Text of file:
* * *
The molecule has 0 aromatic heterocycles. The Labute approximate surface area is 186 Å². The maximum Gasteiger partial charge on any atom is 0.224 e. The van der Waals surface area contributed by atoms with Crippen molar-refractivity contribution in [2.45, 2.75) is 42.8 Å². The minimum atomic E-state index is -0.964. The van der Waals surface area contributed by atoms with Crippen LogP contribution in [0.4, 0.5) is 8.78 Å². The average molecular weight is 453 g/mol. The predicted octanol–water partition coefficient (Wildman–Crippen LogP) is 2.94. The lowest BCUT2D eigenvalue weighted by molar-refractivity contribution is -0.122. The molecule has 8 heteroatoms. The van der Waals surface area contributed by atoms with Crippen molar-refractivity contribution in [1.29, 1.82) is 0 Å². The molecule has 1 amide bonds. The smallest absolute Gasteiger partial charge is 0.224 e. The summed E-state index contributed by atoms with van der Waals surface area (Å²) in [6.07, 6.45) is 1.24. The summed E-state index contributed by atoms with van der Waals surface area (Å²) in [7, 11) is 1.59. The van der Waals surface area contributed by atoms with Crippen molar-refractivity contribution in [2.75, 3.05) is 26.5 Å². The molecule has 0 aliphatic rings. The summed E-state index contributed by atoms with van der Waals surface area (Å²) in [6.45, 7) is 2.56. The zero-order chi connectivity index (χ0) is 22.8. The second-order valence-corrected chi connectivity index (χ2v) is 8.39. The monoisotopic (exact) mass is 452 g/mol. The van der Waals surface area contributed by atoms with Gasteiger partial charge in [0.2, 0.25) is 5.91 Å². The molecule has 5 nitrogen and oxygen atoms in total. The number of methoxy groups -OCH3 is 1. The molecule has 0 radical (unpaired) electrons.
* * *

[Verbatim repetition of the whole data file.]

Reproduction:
The molecule has 0 aromatic heterocycles. The Labute approximate surface area is 186 Å². The maximum Gasteiger partial charge on any atom is 0.224 e. The van der Waals surface area contributed by atoms with Crippen molar-refractivity contribution in [2.45, 2.75) is 42.8 Å². The minimum atomic E-state index is -0.964. The van der Waals surface area contributed by atoms with Crippen LogP contribution in [0.4, 0.5) is 8.78 Å². The average molecular weight is 453 g/mol. The predicted octanol–water partition coefficient (Wildman–Crippen LogP) is 2.94. The lowest BCUT2D eigenvalue weighted by molar-refractivity contribution is -0.122. The molecule has 8 heteroatoms. The van der Waals surface area contributed by atoms with Crippen molar-refractivity contribution in [1.29, 1.82) is 0 Å². The molecule has 1 amide bonds. The smallest absolute Gasteiger partial charge is 0.224 e. The summed E-state index contributed by atoms with van der Waals surface area (Å²) in [6.07, 6.45) is 1.24. The summed E-state index contributed by atoms with van der Waals surface area (Å²) in [7, 11) is 1.59. The van der Waals surface area contributed by atoms with Crippen molar-refractivity contribution in [2.75, 3.05) is 26.5 Å². The molecule has 0 aliphatic rings. The summed E-state index contributed by atoms with van der Waals surface area (Å²) in [6.45, 7) is 2.56. The zero-order chi connectivity index (χ0) is 22.8. The second-order valence-corrected chi connectivity index (χ2v) is 8.39. The monoisotopic (exact) mass is 452 g/mol. The van der Waals surface area contributed by atoms with Gasteiger partial charge in [0.2, 0.25) is 5.91 Å². The molecule has 5 nitrogen and oxygen atoms in total. The number of methoxy groups -OCH3 is 1. The molecule has 0 radical (unpaired) electrons.